In this study, the viral control of bacterial populations of supraglacial stream meltwater of a High Arctic glacier was investigated. Firstly, the rate and factors influencing viral decay in supraglacial meltwater were calculated. This permitted the estimation of the viral controls upon bacterial production in the glacial photic zone and the potential for the liberation of viruses from melting glacier surfaces to downstream environments. Secondly, we sought to understand whether changes in dissolved nutrient availability, for example, as a result of meltwaters of different provenance (Edwards et al., 2011, 2013a; Telling et al., 2011) or allocthonous nutrients, for example, those derived from proximal bird colonies (Zarsky et al., 2013) or atmospheric deposits (Hodson et al., 2010; Hell et al., 2013) dissolved in meltwater have an impact on virus–bacterium interactions and consequently bacterial abundance, productivity, and diversity within the weathering crust.
Materials and Methods
Water samples were obtained from a moraine meltwater lake and a supraglacial meltwater stream associated with Midtre Lovénbreen (ML; 78.53°N, 12.05°E), a small but well-described (Säwström et al., 2002; Anesio et al., 2007; Cook et al., 2010; Edwards et al., 2011, 2013a, 2014b) Svalbard valley glacier (Map: Supplementary Figure S1). The moraine meltwater lake was situated in the fore field of ML, halfway between the snout of the glacier and the shore of Kongsfjorden Bay (78.9033°N, 12.0708°E). The lake (180 m long and 55 m wide) was ca. 5 m above a neighboring meltwater river, surrounded by moraine heaps, and lacked any visible macrophyte vegetation. The supraglacial meltwater stream was situated just below the snowline between stakes 3 (78.89034°N, 12.05450°E) and 4 (78.88660°N, 12.04864°E) of the Norwegian Polar Institute’s ablation stakes. The stream was ca. 40 cm wide at the time of sampling.
Viral Decay Experiment
To estimate virus production in different glacial settings, a reciprocal transplant experiment was set up to compare the effects of temperature on the viral decay rates in water from supraglacial stream (Stream) and proglacial lake (Lake) habitats. Water from the two sources was incubated in quadruplicate at two locations: the moraine lake (Warm; temperature range: +9.9 to +10.9°C at times of sampling) and a supraglacial stream (Cold; temperature range: +0.4°C at times of sampling); giving a total of 16 experimental units (Supplementary Figure S1).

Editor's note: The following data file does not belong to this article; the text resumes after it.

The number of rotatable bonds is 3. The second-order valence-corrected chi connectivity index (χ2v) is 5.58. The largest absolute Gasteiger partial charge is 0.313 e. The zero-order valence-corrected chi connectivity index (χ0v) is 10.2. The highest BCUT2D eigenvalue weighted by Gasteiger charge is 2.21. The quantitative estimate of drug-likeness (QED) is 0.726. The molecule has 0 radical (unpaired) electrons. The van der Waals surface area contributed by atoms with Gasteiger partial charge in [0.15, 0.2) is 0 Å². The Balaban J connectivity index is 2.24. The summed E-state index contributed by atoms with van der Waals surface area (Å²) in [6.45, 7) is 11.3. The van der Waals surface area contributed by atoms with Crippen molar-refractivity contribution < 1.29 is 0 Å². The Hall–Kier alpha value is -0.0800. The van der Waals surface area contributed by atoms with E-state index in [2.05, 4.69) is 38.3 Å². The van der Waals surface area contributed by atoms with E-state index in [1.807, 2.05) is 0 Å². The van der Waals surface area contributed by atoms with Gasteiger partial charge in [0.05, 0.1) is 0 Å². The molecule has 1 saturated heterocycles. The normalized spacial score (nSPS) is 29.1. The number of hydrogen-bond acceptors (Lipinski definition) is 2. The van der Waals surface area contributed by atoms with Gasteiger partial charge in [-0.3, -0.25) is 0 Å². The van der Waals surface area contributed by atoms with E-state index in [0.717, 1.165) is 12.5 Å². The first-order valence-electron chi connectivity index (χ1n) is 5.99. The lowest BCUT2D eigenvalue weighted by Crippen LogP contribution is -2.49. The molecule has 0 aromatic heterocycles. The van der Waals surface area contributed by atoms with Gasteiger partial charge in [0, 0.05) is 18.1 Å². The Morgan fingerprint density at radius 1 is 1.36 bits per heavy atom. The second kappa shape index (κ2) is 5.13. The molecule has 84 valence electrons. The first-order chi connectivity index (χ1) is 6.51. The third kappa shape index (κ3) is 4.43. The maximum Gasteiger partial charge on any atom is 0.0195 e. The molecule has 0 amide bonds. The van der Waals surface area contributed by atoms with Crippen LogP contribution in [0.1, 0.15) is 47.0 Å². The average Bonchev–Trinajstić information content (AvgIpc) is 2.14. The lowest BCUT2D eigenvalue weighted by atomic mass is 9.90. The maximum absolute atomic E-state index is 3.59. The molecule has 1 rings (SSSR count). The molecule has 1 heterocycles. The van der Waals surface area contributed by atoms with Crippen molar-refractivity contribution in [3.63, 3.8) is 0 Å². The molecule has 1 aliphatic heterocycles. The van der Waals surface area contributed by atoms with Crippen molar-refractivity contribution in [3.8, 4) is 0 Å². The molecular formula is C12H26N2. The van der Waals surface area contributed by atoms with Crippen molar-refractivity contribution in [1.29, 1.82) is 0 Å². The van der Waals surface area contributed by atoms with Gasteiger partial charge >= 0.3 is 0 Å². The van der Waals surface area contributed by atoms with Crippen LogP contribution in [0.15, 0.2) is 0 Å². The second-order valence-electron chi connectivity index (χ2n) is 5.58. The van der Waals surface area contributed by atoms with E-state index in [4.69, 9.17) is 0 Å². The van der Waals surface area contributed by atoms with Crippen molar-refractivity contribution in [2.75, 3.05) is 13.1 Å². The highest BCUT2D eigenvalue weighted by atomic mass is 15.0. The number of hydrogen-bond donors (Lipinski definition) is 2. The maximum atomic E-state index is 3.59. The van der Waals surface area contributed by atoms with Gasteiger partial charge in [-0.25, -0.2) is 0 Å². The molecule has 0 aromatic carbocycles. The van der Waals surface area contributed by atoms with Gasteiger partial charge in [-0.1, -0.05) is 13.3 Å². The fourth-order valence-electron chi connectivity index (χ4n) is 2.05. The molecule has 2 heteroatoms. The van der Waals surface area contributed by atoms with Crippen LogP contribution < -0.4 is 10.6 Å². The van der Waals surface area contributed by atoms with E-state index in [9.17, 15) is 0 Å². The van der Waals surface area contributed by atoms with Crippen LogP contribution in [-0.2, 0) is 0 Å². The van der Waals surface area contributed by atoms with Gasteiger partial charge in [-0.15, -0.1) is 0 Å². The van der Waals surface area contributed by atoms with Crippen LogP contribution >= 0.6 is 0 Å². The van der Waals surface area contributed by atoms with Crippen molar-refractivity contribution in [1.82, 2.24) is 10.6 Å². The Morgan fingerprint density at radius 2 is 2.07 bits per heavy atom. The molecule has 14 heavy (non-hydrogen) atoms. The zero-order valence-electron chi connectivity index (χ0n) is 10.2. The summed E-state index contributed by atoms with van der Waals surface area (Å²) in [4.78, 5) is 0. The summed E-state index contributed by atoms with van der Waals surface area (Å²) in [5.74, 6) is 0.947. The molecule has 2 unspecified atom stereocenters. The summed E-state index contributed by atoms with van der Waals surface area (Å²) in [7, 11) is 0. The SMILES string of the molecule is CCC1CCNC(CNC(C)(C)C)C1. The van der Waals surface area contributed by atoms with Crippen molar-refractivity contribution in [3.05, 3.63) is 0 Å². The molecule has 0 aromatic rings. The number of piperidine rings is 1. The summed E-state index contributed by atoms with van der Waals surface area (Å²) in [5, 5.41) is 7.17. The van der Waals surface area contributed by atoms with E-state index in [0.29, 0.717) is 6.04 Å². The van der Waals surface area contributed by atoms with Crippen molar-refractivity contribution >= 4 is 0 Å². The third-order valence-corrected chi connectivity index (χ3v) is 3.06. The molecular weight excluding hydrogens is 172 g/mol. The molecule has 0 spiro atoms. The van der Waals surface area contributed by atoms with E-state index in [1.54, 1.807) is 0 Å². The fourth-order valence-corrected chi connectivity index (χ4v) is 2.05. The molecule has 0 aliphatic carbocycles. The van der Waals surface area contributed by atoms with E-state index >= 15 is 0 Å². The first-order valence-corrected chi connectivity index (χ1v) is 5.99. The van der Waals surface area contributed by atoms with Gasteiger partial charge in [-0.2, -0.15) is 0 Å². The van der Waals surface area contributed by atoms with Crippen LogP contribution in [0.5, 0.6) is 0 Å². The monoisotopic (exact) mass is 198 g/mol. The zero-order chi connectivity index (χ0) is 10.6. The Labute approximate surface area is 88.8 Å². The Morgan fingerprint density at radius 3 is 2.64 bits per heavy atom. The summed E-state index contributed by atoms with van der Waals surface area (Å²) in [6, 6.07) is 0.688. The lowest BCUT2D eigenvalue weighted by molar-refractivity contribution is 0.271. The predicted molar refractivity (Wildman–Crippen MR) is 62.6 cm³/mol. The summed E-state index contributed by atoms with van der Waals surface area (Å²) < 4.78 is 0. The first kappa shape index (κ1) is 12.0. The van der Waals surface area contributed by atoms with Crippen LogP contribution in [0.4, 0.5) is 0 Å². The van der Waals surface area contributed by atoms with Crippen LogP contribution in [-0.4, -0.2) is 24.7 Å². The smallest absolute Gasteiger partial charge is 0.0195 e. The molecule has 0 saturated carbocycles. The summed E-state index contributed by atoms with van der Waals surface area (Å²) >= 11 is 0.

Water was collected on July 21, 2006, using plastic carboys washed with bleach, rinsed with Milli-Q water, and then pre-rinsed with approximately 5 L of sample water. Water was filtered through 0.2 μm filters (VacuCap 90 Filter Unit with Supor Membrane, PALL Life Sciences) to remove all organisms except for particles in the typical size range of viruses within 4 h of collection. Afterwards, 100 ml of water was transferred to UV-B-transparent, sterile polyethylene bags (Whirl-pak, Fisherbrand). Fresh viral production was prevented by filtration to exclude potential hosts and microcosms were monitored for contamination using SYBR epifluorescence microscopy. Triplicate samples of both filtered and unfiltered water were also taken for the estimation of bacterial and viral abundances in the two habitats. These samples were fixed immediately with 0.02 μm filtered 25% glutaraldehyde (final concentration approximately 1% v/v) and frozen within 4 h. Filtration, bag preparation, and return to the field were completed within 48 h, with bags being kept in the dark at +3°C in the meantime. Incubation in situ started on July 23, 2006 (Day 0). Samples were taken on Days 2, 5, 8, and 12 for enumeration of VLP and bacterial cells.
To investigate the decay dynamics of viruses in the two habitats, the model of Fischer et al. (2004) was applied using assumptions regarding BS (BS = 3; Säwström et al., 2007), carbon content of supraglacial bacteria (11 fg C cell-1; Priscu and Christner, 2004; Anesio et al., 2010), and viruses (0.2 fg C VLP-1; Suttle, 2005). Details of modeling are provided in full as supplementary information.
Nutrient Enrichment Experiment
To investigate viral and bacterial responses to nutrient fluctuation, supraglacial meltwater was amended with nutrients and the abundance of VLP, bacteria, and bacterial carbon production (BCP) were monitored over 12 days. Meltwater collected exactly as above on 21 July 2006 was filtered through GF/F (Fisherbrand) filters to exclude grazers, phytoplankton, and larger organisms. Six increments of nutrient concentration representing low, median, and high concentrations of C, N, and P measured in ML supraglacial meltwater and 2×, 4×, and 8× the highest concentrations measured by Säwström et al. (2002) were added as 0.02 μm filtered stocks as detailed in Table 1. Four (450 mL-volume) replicates of each treatment and non-amended controls were incubated in the dark at +3°C and subsampled aseptically on Days 2, 4, 7, 10, and 12 for measurement of VLP and bacterial abundance (2–5 mL), and for BCP (1.7 mL) on days 2, 4, 7, and 10. Samples (40 mL) for scanning electron microscopy (SEM) were collected and fixed with VLP-free glutaraldehyde on days 7 and 10.
Bacterial and Viral Enumeration